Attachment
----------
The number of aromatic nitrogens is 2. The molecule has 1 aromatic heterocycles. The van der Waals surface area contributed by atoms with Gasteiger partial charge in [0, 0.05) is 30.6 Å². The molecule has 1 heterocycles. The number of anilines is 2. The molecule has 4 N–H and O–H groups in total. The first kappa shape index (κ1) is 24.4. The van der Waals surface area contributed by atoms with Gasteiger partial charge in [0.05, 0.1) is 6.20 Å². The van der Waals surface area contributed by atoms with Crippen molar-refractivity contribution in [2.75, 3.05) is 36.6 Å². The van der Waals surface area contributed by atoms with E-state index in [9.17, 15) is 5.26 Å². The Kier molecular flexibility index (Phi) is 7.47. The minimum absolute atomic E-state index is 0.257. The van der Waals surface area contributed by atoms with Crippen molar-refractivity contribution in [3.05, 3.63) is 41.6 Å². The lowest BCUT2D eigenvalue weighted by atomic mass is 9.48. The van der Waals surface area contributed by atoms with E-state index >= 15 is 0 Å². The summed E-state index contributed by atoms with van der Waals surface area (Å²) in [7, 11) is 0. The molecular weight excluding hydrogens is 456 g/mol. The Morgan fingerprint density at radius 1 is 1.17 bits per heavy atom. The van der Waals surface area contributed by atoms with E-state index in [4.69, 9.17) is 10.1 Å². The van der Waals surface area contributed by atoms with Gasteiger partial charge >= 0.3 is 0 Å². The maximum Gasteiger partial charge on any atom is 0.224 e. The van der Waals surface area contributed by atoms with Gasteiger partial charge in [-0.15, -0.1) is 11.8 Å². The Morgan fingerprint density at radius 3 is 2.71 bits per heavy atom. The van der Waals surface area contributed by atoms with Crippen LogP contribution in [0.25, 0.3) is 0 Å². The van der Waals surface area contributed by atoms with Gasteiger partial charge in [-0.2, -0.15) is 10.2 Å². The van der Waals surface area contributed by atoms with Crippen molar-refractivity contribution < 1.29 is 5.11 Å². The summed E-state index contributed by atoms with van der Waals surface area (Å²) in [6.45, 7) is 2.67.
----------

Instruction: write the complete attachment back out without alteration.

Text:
The number of aromatic nitrogens is 2. The molecule has 1 aromatic heterocycles. The van der Waals surface area contributed by atoms with Gasteiger partial charge in [0, 0.05) is 30.6 Å². The molecule has 1 heterocycles. The number of anilines is 2. The molecule has 4 N–H and O–H groups in total. The first kappa shape index (κ1) is 24.4. The van der Waals surface area contributed by atoms with Gasteiger partial charge in [0.05, 0.1) is 6.20 Å². The van der Waals surface area contributed by atoms with Crippen molar-refractivity contribution in [2.75, 3.05) is 36.6 Å². The van der Waals surface area contributed by atoms with E-state index in [9.17, 15) is 5.26 Å². The Kier molecular flexibility index (Phi) is 7.47. The minimum absolute atomic E-state index is 0.257. The van der Waals surface area contributed by atoms with Crippen molar-refractivity contribution in [3.05, 3.63) is 41.6 Å². The lowest BCUT2D eigenvalue weighted by atomic mass is 9.48. The van der Waals surface area contributed by atoms with E-state index >= 15 is 0 Å². The summed E-state index contributed by atoms with van der Waals surface area (Å²) in [7, 11) is 0. The molecular weight excluding hydrogens is 456 g/mol. The Morgan fingerprint density at radius 1 is 1.17 bits per heavy atom. The van der Waals surface area contributed by atoms with E-state index in [4.69, 9.17) is 10.1 Å². The van der Waals surface area contributed by atoms with Gasteiger partial charge >= 0.3 is 0 Å². The maximum Gasteiger partial charge on any atom is 0.224 e. The van der Waals surface area contributed by atoms with Gasteiger partial charge in [-0.15, -0.1) is 11.8 Å². The Morgan fingerprint density at radius 3 is 2.71 bits per heavy atom. The van der Waals surface area contributed by atoms with Crippen LogP contribution in [0.25, 0.3) is 0 Å². The van der Waals surface area contributed by atoms with Gasteiger partial charge in [-0.2, -0.15) is 10.2 Å². The van der Waals surface area contributed by atoms with Crippen molar-refractivity contribution < 1.29 is 5.11 Å². The summed E-state index contributed by atoms with van der Waals surface area (Å²) in [6.45, 7) is 2.67.